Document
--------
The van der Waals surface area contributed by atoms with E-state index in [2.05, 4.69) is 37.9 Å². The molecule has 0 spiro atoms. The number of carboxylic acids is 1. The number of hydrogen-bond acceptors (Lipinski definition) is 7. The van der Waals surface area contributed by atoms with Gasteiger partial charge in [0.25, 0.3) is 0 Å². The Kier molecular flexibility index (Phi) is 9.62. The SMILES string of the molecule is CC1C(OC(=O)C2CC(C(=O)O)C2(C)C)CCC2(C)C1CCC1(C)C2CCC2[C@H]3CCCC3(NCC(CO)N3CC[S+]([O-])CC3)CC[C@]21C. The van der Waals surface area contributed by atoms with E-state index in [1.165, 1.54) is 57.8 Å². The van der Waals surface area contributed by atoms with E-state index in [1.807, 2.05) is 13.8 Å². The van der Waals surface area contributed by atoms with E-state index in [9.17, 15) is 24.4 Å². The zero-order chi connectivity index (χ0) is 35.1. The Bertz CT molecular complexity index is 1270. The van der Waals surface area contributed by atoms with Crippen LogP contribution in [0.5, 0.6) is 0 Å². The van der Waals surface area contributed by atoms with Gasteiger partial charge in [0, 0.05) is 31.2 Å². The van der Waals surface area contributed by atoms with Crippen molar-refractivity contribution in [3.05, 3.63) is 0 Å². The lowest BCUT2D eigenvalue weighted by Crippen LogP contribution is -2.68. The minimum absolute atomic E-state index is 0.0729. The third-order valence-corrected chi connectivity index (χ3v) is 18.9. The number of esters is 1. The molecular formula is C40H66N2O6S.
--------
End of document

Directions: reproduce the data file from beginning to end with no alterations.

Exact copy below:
The van der Waals surface area contributed by atoms with E-state index in [2.05, 4.69) is 37.9 Å². The molecule has 0 spiro atoms. The number of carboxylic acids is 1. The number of hydrogen-bond acceptors (Lipinski definition) is 7. The van der Waals surface area contributed by atoms with Gasteiger partial charge in [0.25, 0.3) is 0 Å². The Kier molecular flexibility index (Phi) is 9.62. The SMILES string of the molecule is CC1C(OC(=O)C2CC(C(=O)O)C2(C)C)CCC2(C)C1CCC1(C)C2CCC2[C@H]3CCCC3(NCC(CO)N3CC[S+]([O-])CC3)CC[C@]21C. The van der Waals surface area contributed by atoms with E-state index in [1.165, 1.54) is 57.8 Å². The van der Waals surface area contributed by atoms with E-state index in [1.807, 2.05) is 13.8 Å². The van der Waals surface area contributed by atoms with E-state index in [9.17, 15) is 24.4 Å². The zero-order chi connectivity index (χ0) is 35.1. The Bertz CT molecular complexity index is 1270. The van der Waals surface area contributed by atoms with Crippen LogP contribution in [0.5, 0.6) is 0 Å². The van der Waals surface area contributed by atoms with Gasteiger partial charge in [0, 0.05) is 31.2 Å². The van der Waals surface area contributed by atoms with Crippen molar-refractivity contribution in [3.05, 3.63) is 0 Å². The lowest BCUT2D eigenvalue weighted by Crippen LogP contribution is -2.68. The minimum absolute atomic E-state index is 0.0729. The third-order valence-corrected chi connectivity index (χ3v) is 18.9. The number of esters is 1. The molecular formula is C40H66N2O6S.